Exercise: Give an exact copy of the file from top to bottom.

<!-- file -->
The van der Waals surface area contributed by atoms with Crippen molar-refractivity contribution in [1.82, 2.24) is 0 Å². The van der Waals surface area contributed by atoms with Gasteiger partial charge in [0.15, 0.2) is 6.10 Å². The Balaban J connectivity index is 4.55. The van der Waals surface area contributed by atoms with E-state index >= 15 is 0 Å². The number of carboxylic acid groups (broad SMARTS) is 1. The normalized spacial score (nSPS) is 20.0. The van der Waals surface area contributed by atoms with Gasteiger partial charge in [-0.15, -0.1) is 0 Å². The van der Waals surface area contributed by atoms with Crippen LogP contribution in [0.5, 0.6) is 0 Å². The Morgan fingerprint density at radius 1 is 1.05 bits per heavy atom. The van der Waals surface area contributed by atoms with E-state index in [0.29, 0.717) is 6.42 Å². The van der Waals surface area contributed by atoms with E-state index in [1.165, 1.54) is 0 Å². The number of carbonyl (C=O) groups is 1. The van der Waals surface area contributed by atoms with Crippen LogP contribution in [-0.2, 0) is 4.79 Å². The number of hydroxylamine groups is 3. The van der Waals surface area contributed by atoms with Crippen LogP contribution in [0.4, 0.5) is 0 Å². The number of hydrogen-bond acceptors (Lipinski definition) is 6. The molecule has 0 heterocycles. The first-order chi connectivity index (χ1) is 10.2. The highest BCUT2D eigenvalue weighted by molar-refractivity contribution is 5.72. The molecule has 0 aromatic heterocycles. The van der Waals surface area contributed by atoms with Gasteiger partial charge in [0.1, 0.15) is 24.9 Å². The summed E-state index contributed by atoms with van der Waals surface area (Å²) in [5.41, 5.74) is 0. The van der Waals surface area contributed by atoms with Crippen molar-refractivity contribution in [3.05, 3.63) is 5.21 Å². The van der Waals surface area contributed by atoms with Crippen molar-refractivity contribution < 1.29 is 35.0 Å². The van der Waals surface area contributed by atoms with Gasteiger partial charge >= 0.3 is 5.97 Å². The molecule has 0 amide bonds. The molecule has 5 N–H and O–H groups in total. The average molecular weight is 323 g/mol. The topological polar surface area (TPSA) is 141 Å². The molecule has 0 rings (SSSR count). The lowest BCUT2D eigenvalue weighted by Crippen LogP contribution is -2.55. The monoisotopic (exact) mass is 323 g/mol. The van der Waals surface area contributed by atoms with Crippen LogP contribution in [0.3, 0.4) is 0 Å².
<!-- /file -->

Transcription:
The van der Waals surface area contributed by atoms with Crippen molar-refractivity contribution in [1.82, 2.24) is 0 Å². The van der Waals surface area contributed by atoms with Gasteiger partial charge in [0.15, 0.2) is 6.10 Å². The Balaban J connectivity index is 4.55. The van der Waals surface area contributed by atoms with E-state index >= 15 is 0 Å². The number of carboxylic acid groups (broad SMARTS) is 1. The normalized spacial score (nSPS) is 20.0. The van der Waals surface area contributed by atoms with Gasteiger partial charge in [-0.15, -0.1) is 0 Å². The van der Waals surface area contributed by atoms with Crippen LogP contribution in [0.5, 0.6) is 0 Å². The Morgan fingerprint density at radius 1 is 1.05 bits per heavy atom. The van der Waals surface area contributed by atoms with E-state index in [0.29, 0.717) is 6.42 Å². The van der Waals surface area contributed by atoms with E-state index in [1.165, 1.54) is 0 Å². The number of carbonyl (C=O) groups is 1. The van der Waals surface area contributed by atoms with Crippen LogP contribution in [-0.2, 0) is 4.79 Å². The number of hydroxylamine groups is 3. The van der Waals surface area contributed by atoms with Crippen LogP contribution in [0.4, 0.5) is 0 Å². The number of hydrogen-bond acceptors (Lipinski definition) is 6. The molecule has 0 heterocycles. The first-order chi connectivity index (χ1) is 10.2. The highest BCUT2D eigenvalue weighted by molar-refractivity contribution is 5.72. The molecule has 0 aromatic heterocycles. The van der Waals surface area contributed by atoms with Gasteiger partial charge in [0.1, 0.15) is 24.9 Å². The summed E-state index contributed by atoms with van der Waals surface area (Å²) in [5.41, 5.74) is 0. The van der Waals surface area contributed by atoms with Crippen molar-refractivity contribution in [3.05, 3.63) is 5.21 Å². The van der Waals surface area contributed by atoms with Crippen molar-refractivity contribution < 1.29 is 35.0 Å². The van der Waals surface area contributed by atoms with Gasteiger partial charge >= 0.3 is 5.97 Å². The molecule has 0 amide bonds. The molecule has 5 N–H and O–H groups in total. The average molecular weight is 323 g/mol. The topological polar surface area (TPSA) is 141 Å². The molecule has 0 rings (SSSR count). The lowest BCUT2D eigenvalue weighted by Crippen LogP contribution is -2.55. The monoisotopic (exact) mass is 323 g/mol. The van der Waals surface area contributed by atoms with Crippen LogP contribution in [0.3, 0.4) is 0 Å².